TeachingBooks.net

Guest Blogger: Roch Carrier

TeachingBooks.net is delighted to welcome award-winning author Roch Carrier as our featured guest blogger.

Each month, we ask one distinguished author or illustrator to write an original post that reveals insights about their process and craft. Enjoy!

 

The Hockey Sweater”

by Roch Carrier


Photo courtesy of the author

Forty years ago, when I was a young writer, and enjoying some success with my first novel, La Guerre, Yes Sir! (Éditions du jour, 1968), I was invited to write a story for the Canadian Broadcasting Corporation (CBC). I wanted to write about the moment that I felt, for the very first time, that I was my own person—not my mother’s son, not my father’s son—but me, petit Roch. That moment occurred the day I put on my leg pads, my shoulder pads, my ice skates, and my Montréal Canadiens sweater. Suddenly, I was as tall as my mother and I had a hockey stick to fight with my big brother.

But another story came. The story I related for that broadcast was when, as a 10-year-old living in a very small village, I arrived at the skating rink wearing the jersey of our sworn enemies, the Toronto Maple Leafs. How did that happen? My mom had ordered a new hockey sweater from a catalog. What arrived? The jersey of our rivals.


Image from The Hockey Sweater (Tundra, 1984)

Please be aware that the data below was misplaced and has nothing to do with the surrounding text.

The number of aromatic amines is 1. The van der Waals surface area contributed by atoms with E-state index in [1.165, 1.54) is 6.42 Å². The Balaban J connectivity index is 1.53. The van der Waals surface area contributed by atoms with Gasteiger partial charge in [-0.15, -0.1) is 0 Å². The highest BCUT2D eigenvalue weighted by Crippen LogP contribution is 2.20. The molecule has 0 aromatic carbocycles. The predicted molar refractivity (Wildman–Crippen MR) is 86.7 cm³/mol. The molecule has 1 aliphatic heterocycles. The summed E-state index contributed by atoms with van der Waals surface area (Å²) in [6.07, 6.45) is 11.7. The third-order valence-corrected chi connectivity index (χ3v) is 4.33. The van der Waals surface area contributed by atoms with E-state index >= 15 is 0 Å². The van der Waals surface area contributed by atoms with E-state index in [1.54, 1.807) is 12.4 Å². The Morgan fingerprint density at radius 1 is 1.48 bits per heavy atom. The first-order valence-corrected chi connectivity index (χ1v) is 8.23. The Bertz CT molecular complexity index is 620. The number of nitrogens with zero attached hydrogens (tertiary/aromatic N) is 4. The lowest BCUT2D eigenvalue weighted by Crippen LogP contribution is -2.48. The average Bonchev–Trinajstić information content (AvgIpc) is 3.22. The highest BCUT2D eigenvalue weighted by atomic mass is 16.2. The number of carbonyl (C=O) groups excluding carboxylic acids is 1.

I wrote the story in French, my mother tongue, but it was translated into English. I read the story on the Canadian radio network and later learned that they received bags of letters about the story.

The Hockey Sweater played many times on the air and was printed in a collection of short stories. It was also made into a wonderful animated film by Sheldon Cohen, and then, by the same artist, an illustrated children’s book (Tundra 1984). There is even a quote from The Hockey Sweater on the Canadian five-dollar bill. In 2009, images from the International Space Station depicted the Canadian astronaut Robert Thirsk reading the illustrated version of the book.


Image from The Hockey Sweater (Tundra, 1984)

In May and June of 2012, the Toronto Symphony Orchestra commissioned Abigail Richardson, a great Canadian composer, to write music for the story. I read The Hockey Sweater nervously to almost 40,000 children and their parents. The enterprise was highly successful; there will be more performances across Canada.

How did this all happen? I don’t know. As a writer, I would like to think that there was some magic in my words, but in the end, I know it just happened. My listeners and readers made it happen. Many thanks to all of them; they gave me so many opportunities to connect with people who had their own, often touching, stories to tell me—stories that also deserve to be told. While it’s not my habit to advise young writers, if I had to (under duress), perhaps I would say: Write as you speak—about what you know.

 

- An original article by Roch Carrier

This material may not be used without the express written consent of Roch Carrier. All images courtesy of Roch Carrier

More online resources about Roch Carrier:

Hear Roch Carrier share the pronunciation and story of his name. Listen now

Hear Roch Carrier introduce and read an excerpt from The Hockey Sweater. In English / In French

See all online resources for Roch Carrier.


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